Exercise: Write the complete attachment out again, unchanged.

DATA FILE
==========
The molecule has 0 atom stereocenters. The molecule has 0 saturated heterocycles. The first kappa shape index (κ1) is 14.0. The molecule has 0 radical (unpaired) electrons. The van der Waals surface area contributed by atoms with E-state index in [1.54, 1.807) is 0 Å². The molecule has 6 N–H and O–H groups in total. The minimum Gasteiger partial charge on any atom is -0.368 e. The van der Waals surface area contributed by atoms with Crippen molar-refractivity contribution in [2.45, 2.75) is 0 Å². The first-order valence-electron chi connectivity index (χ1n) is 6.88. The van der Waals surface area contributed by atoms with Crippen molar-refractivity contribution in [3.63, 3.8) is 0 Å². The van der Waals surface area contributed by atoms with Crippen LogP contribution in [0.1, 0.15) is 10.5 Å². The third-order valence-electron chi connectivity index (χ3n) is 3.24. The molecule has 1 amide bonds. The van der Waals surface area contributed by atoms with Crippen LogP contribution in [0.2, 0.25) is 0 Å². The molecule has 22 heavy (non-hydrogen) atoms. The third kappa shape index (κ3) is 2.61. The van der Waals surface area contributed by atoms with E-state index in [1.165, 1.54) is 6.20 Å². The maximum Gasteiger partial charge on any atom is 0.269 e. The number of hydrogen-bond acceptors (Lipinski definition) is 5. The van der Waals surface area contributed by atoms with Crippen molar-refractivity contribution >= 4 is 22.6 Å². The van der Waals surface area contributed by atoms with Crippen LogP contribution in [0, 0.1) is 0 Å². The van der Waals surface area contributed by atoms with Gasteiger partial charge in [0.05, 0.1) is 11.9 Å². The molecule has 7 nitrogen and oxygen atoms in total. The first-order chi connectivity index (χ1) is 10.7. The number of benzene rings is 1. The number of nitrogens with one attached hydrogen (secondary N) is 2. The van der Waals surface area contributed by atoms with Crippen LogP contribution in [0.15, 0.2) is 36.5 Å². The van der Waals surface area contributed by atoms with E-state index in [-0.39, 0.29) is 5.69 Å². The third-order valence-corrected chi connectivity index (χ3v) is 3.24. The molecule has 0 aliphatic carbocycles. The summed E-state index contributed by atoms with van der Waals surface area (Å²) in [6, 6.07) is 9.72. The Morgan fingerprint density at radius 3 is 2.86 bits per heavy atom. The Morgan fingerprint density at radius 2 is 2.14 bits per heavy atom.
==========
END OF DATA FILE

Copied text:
The molecule has 0 atom stereocenters. The molecule has 0 saturated heterocycles. The first kappa shape index (κ1) is 14.0. The molecule has 0 radical (unpaired) electrons. The van der Waals surface area contributed by atoms with E-state index in [1.54, 1.807) is 0 Å². The molecule has 6 N–H and O–H groups in total. The minimum Gasteiger partial charge on any atom is -0.368 e. The van der Waals surface area contributed by atoms with Crippen molar-refractivity contribution in [2.45, 2.75) is 0 Å². The first-order valence-electron chi connectivity index (χ1n) is 6.88. The van der Waals surface area contributed by atoms with Crippen molar-refractivity contribution in [3.63, 3.8) is 0 Å². The van der Waals surface area contributed by atoms with Crippen LogP contribution in [0.1, 0.15) is 10.5 Å². The third-order valence-electron chi connectivity index (χ3n) is 3.24. The molecule has 1 amide bonds. The van der Waals surface area contributed by atoms with Crippen LogP contribution in [0.2, 0.25) is 0 Å². The molecule has 22 heavy (non-hydrogen) atoms. The third kappa shape index (κ3) is 2.61. The van der Waals surface area contributed by atoms with E-state index in [1.165, 1.54) is 6.20 Å². The maximum Gasteiger partial charge on any atom is 0.269 e. The number of hydrogen-bond acceptors (Lipinski definition) is 5. The van der Waals surface area contributed by atoms with Crippen molar-refractivity contribution >= 4 is 22.6 Å². The van der Waals surface area contributed by atoms with Crippen LogP contribution in [0, 0.1) is 0 Å². The van der Waals surface area contributed by atoms with Gasteiger partial charge in [0.05, 0.1) is 11.9 Å². The molecule has 7 nitrogen and oxygen atoms in total. The first-order chi connectivity index (χ1) is 10.7. The number of benzene rings is 1. The number of nitrogens with one attached hydrogen (secondary N) is 2. The van der Waals surface area contributed by atoms with Crippen LogP contribution in [0.15, 0.2) is 36.5 Å². The van der Waals surface area contributed by atoms with E-state index in [-0.39, 0.29) is 5.69 Å². The third-order valence-corrected chi connectivity index (χ3v) is 3.24. The molecule has 0 aliphatic carbocycles. The summed E-state index contributed by atoms with van der Waals surface area (Å²) in [6, 6.07) is 9.72. The Morgan fingerprint density at radius 3 is 2.86 bits per heavy atom. The Morgan fingerprint density at radius 2 is 2.14 bits per heavy atom.